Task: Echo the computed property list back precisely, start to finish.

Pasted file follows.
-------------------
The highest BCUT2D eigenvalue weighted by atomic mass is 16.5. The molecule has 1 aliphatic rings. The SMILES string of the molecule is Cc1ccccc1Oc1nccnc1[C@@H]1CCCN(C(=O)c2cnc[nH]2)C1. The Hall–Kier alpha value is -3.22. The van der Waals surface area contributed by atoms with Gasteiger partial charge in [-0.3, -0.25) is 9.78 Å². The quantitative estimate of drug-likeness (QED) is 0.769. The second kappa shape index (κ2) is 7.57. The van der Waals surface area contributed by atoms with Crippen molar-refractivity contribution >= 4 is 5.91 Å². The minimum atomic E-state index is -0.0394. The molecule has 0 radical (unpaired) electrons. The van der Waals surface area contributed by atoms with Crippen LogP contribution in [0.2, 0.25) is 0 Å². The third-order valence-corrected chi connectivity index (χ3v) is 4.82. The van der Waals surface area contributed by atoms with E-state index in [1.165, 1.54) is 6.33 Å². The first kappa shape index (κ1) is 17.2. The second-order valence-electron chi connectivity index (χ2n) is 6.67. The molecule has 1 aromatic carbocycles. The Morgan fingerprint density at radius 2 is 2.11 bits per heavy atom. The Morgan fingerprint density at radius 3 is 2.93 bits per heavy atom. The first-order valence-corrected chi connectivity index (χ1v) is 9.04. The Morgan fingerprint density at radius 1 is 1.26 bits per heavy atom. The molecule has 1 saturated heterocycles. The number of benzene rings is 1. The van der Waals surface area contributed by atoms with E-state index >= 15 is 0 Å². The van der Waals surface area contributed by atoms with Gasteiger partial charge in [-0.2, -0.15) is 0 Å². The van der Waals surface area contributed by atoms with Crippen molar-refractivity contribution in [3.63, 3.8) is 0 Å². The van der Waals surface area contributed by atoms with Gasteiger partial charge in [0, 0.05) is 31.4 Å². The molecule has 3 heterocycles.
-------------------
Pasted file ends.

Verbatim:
The highest BCUT2D eigenvalue weighted by atomic mass is 16.5. The molecule has 1 aliphatic rings. The SMILES string of the molecule is Cc1ccccc1Oc1nccnc1[C@@H]1CCCN(C(=O)c2cnc[nH]2)C1. The Hall–Kier alpha value is -3.22. The van der Waals surface area contributed by atoms with Gasteiger partial charge in [-0.3, -0.25) is 9.78 Å². The quantitative estimate of drug-likeness (QED) is 0.769. The second kappa shape index (κ2) is 7.57. The van der Waals surface area contributed by atoms with Crippen molar-refractivity contribution >= 4 is 5.91 Å². The minimum atomic E-state index is -0.0394. The molecule has 0 radical (unpaired) electrons. The van der Waals surface area contributed by atoms with Crippen LogP contribution in [0.2, 0.25) is 0 Å². The third-order valence-corrected chi connectivity index (χ3v) is 4.82. The van der Waals surface area contributed by atoms with E-state index in [1.165, 1.54) is 6.33 Å². The first kappa shape index (κ1) is 17.2. The second-order valence-electron chi connectivity index (χ2n) is 6.67. The molecule has 1 aromatic carbocycles. The Morgan fingerprint density at radius 2 is 2.11 bits per heavy atom. The Morgan fingerprint density at radius 3 is 2.93 bits per heavy atom. The first-order valence-corrected chi connectivity index (χ1v) is 9.04. The Morgan fingerprint density at radius 1 is 1.26 bits per heavy atom. The molecule has 1 saturated heterocycles. The number of benzene rings is 1. The van der Waals surface area contributed by atoms with E-state index >= 15 is 0 Å². The van der Waals surface area contributed by atoms with Gasteiger partial charge in [-0.2, -0.15) is 0 Å². The van der Waals surface area contributed by atoms with Crippen molar-refractivity contribution in [3.63, 3.8) is 0 Å². The van der Waals surface area contributed by atoms with Gasteiger partial charge in [0, 0.05) is 31.4 Å². The molecule has 3 heterocycles.